fter 16 years of practice, I find it hard to read Visscher and colleagues' recommendations for the treatment of conjunctivitis.' For many years I have been treating conjunctivitis with ciprofloxacin eye drops. All of my patients get complete slit lamp examinations. The vast majority are better in 24 hours and return to their normal activities. To withhold treatment is absurd. The cost of ciprofloxacin eye drops is less than $10. The risk of an adverse reaction is extremely low. Why would you put the rest of the family at risk for no reason? Also, the child would probably miss several more days of school waiting for the infection to go away on its own, if it does at all. As a physician who has seen multiple cases of epidemic viral conjunctivitis and bacterial conjunctivitis, the difference between the 2 conditions is obvious, and the different treatments would be started at presentation. In my opinion, this is yet another example of clinical researchers being out of touch with patients' lives.
Gary M. Ohashi MD Long Beach, Calif
Reference 1. Visscher KL, Hutnik CM, Thomas M. Evidence-based treatment of acute infective conjunctivitis. Breaking the cycle of antibiotic prescribing. Can Fam Physician 2009;S5:1071-5.

Preaching to the choir

ith respect, I would suggest that the review of conjunctivitis recently published in Canadian Family Physician^ is only preaching to the choir. The case description actually nailed the real problem on the head: "the boy needs 24 hours of treatment before he can return to school." As both a family physician and a parent, I can tell you that no amount of discussion allowed me to avoid treatment with my own children, owing to mindless, non-evidence-based rules of the local school system, enforced by the school nurse! Perhaps this article should be published in both nursing and education journals to educate those who make up these rules.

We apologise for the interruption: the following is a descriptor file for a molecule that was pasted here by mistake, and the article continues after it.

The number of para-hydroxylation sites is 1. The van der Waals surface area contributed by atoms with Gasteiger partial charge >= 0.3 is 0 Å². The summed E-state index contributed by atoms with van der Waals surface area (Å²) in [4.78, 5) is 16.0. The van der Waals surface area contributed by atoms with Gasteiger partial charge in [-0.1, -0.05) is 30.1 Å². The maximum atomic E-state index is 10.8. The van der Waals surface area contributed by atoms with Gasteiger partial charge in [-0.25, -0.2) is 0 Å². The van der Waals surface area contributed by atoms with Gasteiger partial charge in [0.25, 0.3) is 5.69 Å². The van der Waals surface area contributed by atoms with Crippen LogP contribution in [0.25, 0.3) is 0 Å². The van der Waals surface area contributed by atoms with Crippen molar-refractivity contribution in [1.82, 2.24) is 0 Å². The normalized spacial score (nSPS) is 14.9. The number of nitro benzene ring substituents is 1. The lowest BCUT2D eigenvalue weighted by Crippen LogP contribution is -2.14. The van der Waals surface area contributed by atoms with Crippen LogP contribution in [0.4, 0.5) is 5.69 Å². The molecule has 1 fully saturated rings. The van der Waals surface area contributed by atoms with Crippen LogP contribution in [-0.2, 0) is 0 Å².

Rick Zabrodski CCFP(EM) FCFP

Caigary, Alta
Reference 1. Visscher KL, Hutnik CiVI, Thomas M. Evidence-based treatment of acute infective conjunctivitis. Breaking the cycle of antibiotic prescribing. Can Fam Physician 2009:55:1071-5.

Treatment of conjunctivitis

isscher et al subtitle their excellent paper "Breaking the cycle of antibiotic prescribing."' They nevertheless acknowledge that physicians' behaviour is only minimally altered by guidelines and cite several influential external factors affecting antibiotic prescribing, such as parental expectations, school board policies, and lack of patient education materials. I fear that they are too kind. Repeated studies have documented antibiotics being prescribed to

Tn the article "Treating prediabetes with metformin. 1 Systematic review and meta-analysis," published in the April 2009 issue of Canadian Family Physician, an error appeared in the byline. The first author should have been listed as Muriel Lily.
Reference I. Lilly M, Godvirin M. Treating prediabetes with metformin. Systematic review and meta-analysis. Can Fam Physician 2009:55:363-9.

1 8 Canadian Family Physician Le Mdecin de famille canadien VOL 56: JANUARY JANVIER 2010